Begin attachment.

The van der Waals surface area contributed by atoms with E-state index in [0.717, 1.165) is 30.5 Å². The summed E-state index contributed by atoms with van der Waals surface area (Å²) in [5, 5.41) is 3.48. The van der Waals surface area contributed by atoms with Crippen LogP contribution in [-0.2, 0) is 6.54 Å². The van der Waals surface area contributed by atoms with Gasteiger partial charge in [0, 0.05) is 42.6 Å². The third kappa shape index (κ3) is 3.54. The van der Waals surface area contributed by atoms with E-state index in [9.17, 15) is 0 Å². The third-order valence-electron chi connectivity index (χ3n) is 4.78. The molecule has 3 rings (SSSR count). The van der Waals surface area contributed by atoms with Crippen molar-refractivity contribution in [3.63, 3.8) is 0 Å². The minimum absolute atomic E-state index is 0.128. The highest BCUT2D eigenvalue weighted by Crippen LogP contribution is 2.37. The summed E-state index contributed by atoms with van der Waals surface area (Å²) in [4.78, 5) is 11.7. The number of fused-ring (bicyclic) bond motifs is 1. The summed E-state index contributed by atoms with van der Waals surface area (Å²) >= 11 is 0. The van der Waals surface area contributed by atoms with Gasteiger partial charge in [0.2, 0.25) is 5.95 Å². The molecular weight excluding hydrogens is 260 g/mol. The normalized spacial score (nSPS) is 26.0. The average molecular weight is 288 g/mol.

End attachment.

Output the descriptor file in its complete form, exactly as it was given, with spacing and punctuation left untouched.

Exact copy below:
The van der Waals surface area contributed by atoms with E-state index in [0.717, 1.165) is 30.5 Å². The summed E-state index contributed by atoms with van der Waals surface area (Å²) in [5, 5.41) is 3.48. The van der Waals surface area contributed by atoms with Crippen LogP contribution in [-0.2, 0) is 6.54 Å². The van der Waals surface area contributed by atoms with Gasteiger partial charge in [0, 0.05) is 42.6 Å². The third kappa shape index (κ3) is 3.54. The van der Waals surface area contributed by atoms with E-state index in [9.17, 15) is 0 Å². The third-order valence-electron chi connectivity index (χ3n) is 4.78. The molecule has 3 rings (SSSR count). The van der Waals surface area contributed by atoms with Crippen molar-refractivity contribution in [3.63, 3.8) is 0 Å². The minimum absolute atomic E-state index is 0.128. The highest BCUT2D eigenvalue weighted by Crippen LogP contribution is 2.37. The summed E-state index contributed by atoms with van der Waals surface area (Å²) in [4.78, 5) is 11.7. The number of fused-ring (bicyclic) bond motifs is 1. The summed E-state index contributed by atoms with van der Waals surface area (Å²) >= 11 is 0. The van der Waals surface area contributed by atoms with Gasteiger partial charge in [0.2, 0.25) is 5.95 Å². The molecular weight excluding hydrogens is 260 g/mol. The normalized spacial score (nSPS) is 26.0. The average molecular weight is 288 g/mol.